Republicans really hate Obamacare.
They’ve voted to repeal it, defund it, or change it 67 times in Congress. They’ve raised Supreme Court challenges and blocked efforts on the state level to expand its reach.
All this is well-known to even the most casual political observer. Less appreciated, however, is the human cost of GOP obstructionism. A five-year effort to kill Obamacare is literally killing Americans.
Consider, for example, what happened last week in Tennessee and Wyoming. In both states, Republican governors tried to push plans through their GOP-dominated state legislatures to expand Medicaid, a key part of the Affordable Care Act. Under the law, the federal government initially pays for the entire expansion of the program for poor Americans before phasing its share down to 90 percent by 2020. In Tennessee, the state’s hospital association had agreed to pay any costs beyond those covered by the federal government.
That wasn’t good enough for Republican state legislators. In Tennessee, that means 280,000 residents will not be eligible for coverage under Medicaid. In Wyoming, 17,000 residents will go uncovered.
The impact will be more severe than simply not being able to see a doctor. According to a 2012 study by Wyoming’s Department of Health, Medicaid expansion could prevent 111 deaths each year. These numbers are based on work done by the Harvard School of Public Health, which found a notable drop in mortality rates in states that expanded their Medicaid programs. The Wyoming study projected that expanding Medicaid would bring an additional $864 million in federal money into the state’s coffers between now and 2020 and put a dent in the nearly $200 million Wyoming hospitals spend each year for uncompensated care.
But neither financial nor moral arguments swayed Republican officeholders.
What happened in Wyoming and Tennessee mimics what’s been happening across red state America. Twenty-two states have refused to go along with the Medicaid expansion; all of those states have Republican governors.
Meanwhile, in Washington the Supreme Court next month will consider a challenge to the ACA from conservative activists based on an evidence-free argument that the law’s architects didn’t intend for the government to provide subsidies to people who bought coverage on federal health insurance exchanges. That’s an argument that runs afoul of the obvious purpose and spirit of the law. If successful, this dubious legal challenge to Obamacare could cost eight million Americans access to health insurance. As for fixing the law to save so many Americans from misfortune, The Wall Street Journal reports that “congressional Republicans say there is no possibility they would allow that.”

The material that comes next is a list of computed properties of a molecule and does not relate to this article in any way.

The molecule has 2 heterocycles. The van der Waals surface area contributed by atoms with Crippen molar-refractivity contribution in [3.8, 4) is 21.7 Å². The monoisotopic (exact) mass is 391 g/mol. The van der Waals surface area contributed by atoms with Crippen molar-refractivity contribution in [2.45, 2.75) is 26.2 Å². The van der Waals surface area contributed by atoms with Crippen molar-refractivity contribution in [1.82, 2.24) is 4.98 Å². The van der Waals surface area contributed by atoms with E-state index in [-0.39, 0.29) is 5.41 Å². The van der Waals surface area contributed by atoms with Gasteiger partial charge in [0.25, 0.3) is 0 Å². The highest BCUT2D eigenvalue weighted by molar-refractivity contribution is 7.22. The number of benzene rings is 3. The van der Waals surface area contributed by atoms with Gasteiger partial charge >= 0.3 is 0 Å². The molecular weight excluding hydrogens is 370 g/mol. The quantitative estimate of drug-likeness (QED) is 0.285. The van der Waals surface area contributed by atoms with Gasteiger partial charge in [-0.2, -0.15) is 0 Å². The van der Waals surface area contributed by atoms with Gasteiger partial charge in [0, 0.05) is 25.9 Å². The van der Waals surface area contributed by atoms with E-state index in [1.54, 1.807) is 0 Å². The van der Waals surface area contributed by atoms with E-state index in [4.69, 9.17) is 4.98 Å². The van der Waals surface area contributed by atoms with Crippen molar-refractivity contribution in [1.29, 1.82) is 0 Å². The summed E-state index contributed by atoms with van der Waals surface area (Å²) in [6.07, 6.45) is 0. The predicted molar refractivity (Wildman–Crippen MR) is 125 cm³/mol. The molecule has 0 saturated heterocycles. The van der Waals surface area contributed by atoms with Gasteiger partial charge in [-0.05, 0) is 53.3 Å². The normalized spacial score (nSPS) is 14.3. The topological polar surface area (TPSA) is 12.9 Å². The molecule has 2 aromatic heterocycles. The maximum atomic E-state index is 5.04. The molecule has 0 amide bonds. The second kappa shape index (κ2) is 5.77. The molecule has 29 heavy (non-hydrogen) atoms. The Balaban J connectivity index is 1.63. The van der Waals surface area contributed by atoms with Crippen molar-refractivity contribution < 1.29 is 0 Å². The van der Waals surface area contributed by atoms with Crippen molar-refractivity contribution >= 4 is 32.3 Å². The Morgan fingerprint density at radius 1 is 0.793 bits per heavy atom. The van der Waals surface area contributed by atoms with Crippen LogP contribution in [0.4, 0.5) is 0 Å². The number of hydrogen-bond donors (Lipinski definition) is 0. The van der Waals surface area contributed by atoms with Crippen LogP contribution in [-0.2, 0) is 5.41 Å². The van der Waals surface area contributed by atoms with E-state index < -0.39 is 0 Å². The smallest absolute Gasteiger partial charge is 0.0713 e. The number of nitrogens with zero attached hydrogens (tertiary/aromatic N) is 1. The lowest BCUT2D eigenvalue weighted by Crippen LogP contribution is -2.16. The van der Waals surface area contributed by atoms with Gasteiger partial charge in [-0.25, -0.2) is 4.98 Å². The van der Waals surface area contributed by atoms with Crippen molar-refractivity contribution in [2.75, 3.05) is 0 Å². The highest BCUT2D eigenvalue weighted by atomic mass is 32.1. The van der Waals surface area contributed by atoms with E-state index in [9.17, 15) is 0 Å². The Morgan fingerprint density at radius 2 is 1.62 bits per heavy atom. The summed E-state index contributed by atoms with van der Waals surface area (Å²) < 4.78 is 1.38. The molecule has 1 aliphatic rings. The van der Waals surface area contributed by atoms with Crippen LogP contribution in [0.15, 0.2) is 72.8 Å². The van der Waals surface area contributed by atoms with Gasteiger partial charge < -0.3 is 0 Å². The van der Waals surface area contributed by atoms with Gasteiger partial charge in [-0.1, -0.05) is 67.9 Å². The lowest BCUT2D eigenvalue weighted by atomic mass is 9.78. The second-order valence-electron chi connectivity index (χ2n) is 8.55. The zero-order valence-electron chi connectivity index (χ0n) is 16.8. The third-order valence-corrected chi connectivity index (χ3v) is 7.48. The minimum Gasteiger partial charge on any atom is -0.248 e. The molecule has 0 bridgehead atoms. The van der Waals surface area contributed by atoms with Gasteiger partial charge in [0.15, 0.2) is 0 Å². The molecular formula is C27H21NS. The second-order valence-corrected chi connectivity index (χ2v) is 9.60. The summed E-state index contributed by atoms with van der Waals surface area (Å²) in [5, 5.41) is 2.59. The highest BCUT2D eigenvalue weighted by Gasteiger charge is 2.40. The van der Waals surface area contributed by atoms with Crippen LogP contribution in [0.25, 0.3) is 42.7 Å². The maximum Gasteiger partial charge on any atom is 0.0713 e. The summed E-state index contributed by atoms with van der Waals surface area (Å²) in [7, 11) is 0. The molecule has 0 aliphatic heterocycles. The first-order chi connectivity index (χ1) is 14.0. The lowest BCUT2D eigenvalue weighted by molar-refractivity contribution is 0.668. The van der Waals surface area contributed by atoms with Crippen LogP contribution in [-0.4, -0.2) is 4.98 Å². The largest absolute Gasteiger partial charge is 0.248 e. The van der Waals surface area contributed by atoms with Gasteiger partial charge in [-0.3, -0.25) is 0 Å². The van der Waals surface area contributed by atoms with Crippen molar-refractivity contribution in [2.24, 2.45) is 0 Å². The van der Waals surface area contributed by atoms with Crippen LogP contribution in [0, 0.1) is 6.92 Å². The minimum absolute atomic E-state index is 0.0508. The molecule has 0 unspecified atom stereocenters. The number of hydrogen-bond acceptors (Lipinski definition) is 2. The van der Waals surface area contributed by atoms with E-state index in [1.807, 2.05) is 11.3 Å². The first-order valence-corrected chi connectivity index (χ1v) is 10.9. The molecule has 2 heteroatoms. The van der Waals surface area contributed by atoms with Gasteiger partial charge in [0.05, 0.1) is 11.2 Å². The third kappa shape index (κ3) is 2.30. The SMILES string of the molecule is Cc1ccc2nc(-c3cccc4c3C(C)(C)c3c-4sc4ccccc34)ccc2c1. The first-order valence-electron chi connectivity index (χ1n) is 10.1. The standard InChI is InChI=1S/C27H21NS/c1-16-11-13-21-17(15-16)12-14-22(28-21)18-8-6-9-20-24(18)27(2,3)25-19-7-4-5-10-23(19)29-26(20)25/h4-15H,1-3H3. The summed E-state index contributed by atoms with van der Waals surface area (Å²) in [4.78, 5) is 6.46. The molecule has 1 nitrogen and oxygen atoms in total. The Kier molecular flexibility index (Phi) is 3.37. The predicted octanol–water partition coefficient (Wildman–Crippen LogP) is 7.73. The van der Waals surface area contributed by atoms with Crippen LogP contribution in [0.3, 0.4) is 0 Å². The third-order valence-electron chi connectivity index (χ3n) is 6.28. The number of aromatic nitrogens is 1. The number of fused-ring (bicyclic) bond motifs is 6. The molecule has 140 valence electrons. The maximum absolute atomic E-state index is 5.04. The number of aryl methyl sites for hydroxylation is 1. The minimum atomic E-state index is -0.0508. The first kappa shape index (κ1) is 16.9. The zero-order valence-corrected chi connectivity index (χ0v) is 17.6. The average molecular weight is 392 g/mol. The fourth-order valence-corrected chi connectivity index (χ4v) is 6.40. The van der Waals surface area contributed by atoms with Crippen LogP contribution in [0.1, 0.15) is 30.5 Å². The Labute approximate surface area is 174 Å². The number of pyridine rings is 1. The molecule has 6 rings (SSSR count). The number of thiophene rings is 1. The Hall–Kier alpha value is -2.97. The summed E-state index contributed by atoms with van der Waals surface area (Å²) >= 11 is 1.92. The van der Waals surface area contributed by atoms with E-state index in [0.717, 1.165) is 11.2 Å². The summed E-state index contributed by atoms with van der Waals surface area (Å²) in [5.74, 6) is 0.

If anything, Republicans seem almost gleeful about the Supreme Court possibly hurting so many people. They most likely would say their glee is because Obamacare is so horrible that getting rid of it would do far more good than harm.
The problem is, we know that’s not true. By the end of open enrollment this weekend, sign-ups for an Obamacare health care plan will likely top 10 million people. Millions more are receiving coverage through expanded Medicaid or have been able to stay on their parents’ health plans. Fewer Americans are having problems paying their medical bills; fewer are deferring care because they can’t afford to see a doctor; and fewer are going bankrupt because they’ve gotten sick. Yet these successes haven’t shaken the Republicans’ determination to kill the law.
Even if GOP efforts to destroy Obamacare reflect a strongly held ideological position — for example, that greater suffering is a necessary price for greater freedom — they should be forced to own that position. Republican state legislators in Wyoming and Tennessee, by their own accounts, put their notions of fiscal rectitude over saving lives and relieving suffering. If congressional Republicans refuse to fix the ACA in the event that it’s devastated by the Supreme Court, they will be doing the same thing.
All too often GOP opposition to Obamacare is described as a political dispute. It’s much more than that, however. Repealing Obamacare, removing federal subsidies for millions of people, and denying Medicaid expansion are all affirmative political acts that will hurt, and even kill, Americans. The Republican position might reflect the party’s strongly held views, but that doesn’t make it any less monstrous.
Michael A. Cohen is a fellow at the Century Foundation. Follow him on Twitter @speechboy71.